This study was a retrospective cross-sectional descriptive study conducted from 5906 January 2016 to December 2017 at Central Diagnostic Laboratory attached to a teaching hospital in the southern part of Karnataka. The institutional ethical clearance has been taken before the start of the study. The inclusion criteria were all fine needle aspiration cytology (FNAC) and Pap test cases which had the corresponding biopsy, both cytology and histopathology having slides and reports which were from the same anatomic sites. The exclusion criteria were cases with pre-analytical errors and incomplete test request forms where the patient details were not clear.
|Steps||Cytology diagnosis||Histopathology diagnosis|
|2||ASC-US / AGC||No equivalent|
|3||LSIL / AGC-FN||LSIL (CIN 1) / LGIL|
|4||HSIL / In-situ glandular lesion||HSIL (CIN 2 & 3) / HGIL|
|Steps||Cytology Diagnosis||Histopathology Diagnosis|
|1||Normal cells||Normal tissue|
|2||Inflammatory / Non-neoplastic||Inflammatory / Non-neoplastic|
|4||Atypical||Atypical (Infrequently used)|
|5||Suspicious||Suspicious (Infrequently used)|
The cytology and biopsy slides were retrieved from the archives of the Pathology department and screened by two Pathologists. The Pap smears were categorized by semi-quantitative measures shown in Table 1. The FNAC reports were categorized by semi-quantitative measure as shown in Table 2. Both the tables are modified version of that used by Raab et al. 1. In case of disparity of opinion between Pathologists, the slides were screened again and the consensus has arrived. The cases were analyzed for the percentage of concordance and discordance separately for gynecologic and non-gynecologic cases.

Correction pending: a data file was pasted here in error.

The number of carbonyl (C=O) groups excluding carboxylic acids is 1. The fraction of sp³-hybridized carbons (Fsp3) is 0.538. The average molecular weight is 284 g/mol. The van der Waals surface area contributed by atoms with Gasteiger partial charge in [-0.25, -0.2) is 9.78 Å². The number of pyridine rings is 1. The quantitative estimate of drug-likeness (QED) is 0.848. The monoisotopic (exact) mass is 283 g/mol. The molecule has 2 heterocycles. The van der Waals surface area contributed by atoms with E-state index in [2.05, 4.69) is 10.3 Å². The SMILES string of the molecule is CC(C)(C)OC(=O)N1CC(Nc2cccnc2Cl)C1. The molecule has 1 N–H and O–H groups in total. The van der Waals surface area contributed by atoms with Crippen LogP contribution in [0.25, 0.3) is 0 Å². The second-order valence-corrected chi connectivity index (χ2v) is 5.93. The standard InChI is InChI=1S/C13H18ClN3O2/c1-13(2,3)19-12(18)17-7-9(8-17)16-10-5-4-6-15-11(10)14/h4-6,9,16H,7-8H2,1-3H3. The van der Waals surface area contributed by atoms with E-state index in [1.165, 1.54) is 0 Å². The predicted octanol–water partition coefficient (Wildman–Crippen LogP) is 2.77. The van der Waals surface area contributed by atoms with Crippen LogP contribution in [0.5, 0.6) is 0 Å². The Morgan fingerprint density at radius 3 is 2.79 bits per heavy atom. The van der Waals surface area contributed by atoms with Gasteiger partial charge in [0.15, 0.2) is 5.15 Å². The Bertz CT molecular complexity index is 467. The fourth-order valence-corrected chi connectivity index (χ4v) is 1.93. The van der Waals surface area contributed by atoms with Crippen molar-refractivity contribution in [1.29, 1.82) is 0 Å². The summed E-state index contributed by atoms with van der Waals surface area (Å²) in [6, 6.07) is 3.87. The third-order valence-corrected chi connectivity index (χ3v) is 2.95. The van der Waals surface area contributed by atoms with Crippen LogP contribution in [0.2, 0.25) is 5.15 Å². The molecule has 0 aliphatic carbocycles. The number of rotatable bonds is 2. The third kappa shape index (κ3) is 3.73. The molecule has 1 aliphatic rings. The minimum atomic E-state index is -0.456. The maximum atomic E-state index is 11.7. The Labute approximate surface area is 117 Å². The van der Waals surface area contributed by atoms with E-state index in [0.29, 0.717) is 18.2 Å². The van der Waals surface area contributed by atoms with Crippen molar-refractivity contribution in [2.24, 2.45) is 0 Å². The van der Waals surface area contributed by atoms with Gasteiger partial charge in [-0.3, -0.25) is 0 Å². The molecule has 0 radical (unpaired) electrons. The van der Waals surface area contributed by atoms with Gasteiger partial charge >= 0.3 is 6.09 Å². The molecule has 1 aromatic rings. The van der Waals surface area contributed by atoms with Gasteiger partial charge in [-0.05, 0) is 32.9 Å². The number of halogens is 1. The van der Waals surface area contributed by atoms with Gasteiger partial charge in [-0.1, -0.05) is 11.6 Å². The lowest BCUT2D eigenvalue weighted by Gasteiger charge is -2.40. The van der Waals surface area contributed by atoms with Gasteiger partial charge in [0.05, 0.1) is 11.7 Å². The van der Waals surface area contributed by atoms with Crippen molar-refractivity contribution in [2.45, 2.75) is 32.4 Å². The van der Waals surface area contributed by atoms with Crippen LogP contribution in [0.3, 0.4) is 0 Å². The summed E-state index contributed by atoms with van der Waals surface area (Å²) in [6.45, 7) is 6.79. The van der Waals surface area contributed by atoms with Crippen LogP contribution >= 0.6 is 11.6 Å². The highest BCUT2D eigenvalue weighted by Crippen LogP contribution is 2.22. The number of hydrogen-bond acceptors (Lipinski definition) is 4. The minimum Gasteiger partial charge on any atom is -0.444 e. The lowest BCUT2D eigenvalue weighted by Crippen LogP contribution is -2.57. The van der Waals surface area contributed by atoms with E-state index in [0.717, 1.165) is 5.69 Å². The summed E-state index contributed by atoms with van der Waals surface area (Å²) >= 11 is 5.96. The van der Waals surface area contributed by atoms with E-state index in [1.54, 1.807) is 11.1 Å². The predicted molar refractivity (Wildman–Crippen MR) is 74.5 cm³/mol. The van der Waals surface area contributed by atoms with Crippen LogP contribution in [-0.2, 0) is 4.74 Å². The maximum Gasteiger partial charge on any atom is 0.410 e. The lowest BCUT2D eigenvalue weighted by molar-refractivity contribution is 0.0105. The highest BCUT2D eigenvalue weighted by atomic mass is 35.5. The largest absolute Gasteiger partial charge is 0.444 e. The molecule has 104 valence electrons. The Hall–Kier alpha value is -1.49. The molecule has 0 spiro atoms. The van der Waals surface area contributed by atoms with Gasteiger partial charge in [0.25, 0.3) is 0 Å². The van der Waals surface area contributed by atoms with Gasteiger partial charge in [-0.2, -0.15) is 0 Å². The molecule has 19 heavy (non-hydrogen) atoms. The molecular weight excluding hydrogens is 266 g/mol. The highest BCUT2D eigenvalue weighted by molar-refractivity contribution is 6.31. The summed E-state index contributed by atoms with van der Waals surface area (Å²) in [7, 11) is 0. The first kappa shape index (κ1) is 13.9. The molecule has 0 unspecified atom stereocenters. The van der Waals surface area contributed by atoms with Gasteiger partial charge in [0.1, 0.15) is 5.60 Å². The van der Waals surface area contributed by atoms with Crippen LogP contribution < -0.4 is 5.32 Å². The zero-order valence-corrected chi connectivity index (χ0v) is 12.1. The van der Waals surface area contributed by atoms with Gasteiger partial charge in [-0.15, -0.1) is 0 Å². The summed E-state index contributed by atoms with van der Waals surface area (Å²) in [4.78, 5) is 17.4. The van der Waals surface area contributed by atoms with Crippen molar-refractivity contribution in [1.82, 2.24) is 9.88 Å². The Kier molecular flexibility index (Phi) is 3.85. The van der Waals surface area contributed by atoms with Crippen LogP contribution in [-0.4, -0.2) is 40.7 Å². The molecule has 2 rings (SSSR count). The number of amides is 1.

RCA was for discordant cases were done by dichotomous assessment as sampling error and interpretation error. If the diagnostic material was not available or is non-representative in biopsy slides and the interpretation is appropriate, then it was taken as sampling error. If the diagnostic equipment is available and representative in the biopsy slides and is not interpreted appropriately, then it was taken as an interpretation error. The discordant cases were assessed site/organ-wise, the time interval between cytology report and biopsy sample, change of diagnosis within the same category (Eg: within benign or malignant category) or to a different category (Eg: between benign and malignant category) especially for non-gynecology cases. All case pairs were also analyzed for a stepwise discrepancy in case of change of diagnosis to a different category as step 1, 2, 3, 4 & 5 to assess the severity. The cases with a change in diagnosis within the same category and step 1 discrepancy were grouped under no harm of severity of the error. The cases with step 2 and 3 discrepancies were grouped as near miss and step 4 and 5 was grouped as significant harm of severity of the error.
The results were entered in the Microsoft Excel sheet mentioning the parameters as; serial number, organ, cytology case number, sign-out original cytology diagnosis, date of cytology report, review cytology diagnosis, histopathology case number, sign-out original histopathology diagnosis, date of histopathology report, review histopathology diagnosis, time interval between cytology and histopathology diagnosis, concordant and discordant cases, dichotomous assessment of root cause analysis of discordant cases, significance/outcome of discrepancy or severity of error and error frequency. The effect of discrepancy or severity of error was classified as no harm, near miss and significant harm. The error frequency was calculated by three different methods 2,3. The descriptive statistical analysis was done to establish the relationship between the cytology and histopathology reports.